March 14, 2008

Transparency, or Not? It Remains Unclear

by Andrew Stern · , 12:20 am

Noah’s analysis of The Sims suggests that The Sims succeeds as a game experience because it exposes the characters’ inner processes to the player. In reaction, Richard Evans, working on a related to-be-announced product, describes the debate he and his colleagues are having over how much of their NPCs’ inner workings to expose. Richard’s position is that players need “a clear mental model” of how the characters operate in order to for players to “project” themselves onto the characters — in particular, to allow players to believe the characters are deeper than they actually are, to believe in them as true characters.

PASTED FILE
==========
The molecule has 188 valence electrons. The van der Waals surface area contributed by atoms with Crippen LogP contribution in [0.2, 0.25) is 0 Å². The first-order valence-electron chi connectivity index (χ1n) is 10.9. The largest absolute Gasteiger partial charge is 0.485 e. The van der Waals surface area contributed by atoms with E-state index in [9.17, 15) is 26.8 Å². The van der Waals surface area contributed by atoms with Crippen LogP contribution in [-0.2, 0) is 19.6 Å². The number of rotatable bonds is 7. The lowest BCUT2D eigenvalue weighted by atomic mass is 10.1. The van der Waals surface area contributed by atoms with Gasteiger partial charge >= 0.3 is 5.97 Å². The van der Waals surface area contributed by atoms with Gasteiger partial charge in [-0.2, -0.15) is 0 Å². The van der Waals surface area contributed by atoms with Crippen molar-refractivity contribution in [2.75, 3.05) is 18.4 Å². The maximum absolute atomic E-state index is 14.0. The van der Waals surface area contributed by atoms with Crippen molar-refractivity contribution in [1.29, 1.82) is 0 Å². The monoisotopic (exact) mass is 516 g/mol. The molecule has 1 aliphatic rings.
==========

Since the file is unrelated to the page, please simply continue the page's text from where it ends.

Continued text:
This is a perfect opportunity for me to revive a discussion from about a year ago, “Transparency in the Behavior of and Interface to NPCs“. A very good discussion was just getting underway at the time, that due to time constraints I never added further comments to.

I’d like to continue that discussion, if any of you would like to. Please (re-)read that post, or my attempt here to summarize the discussion’s essential points: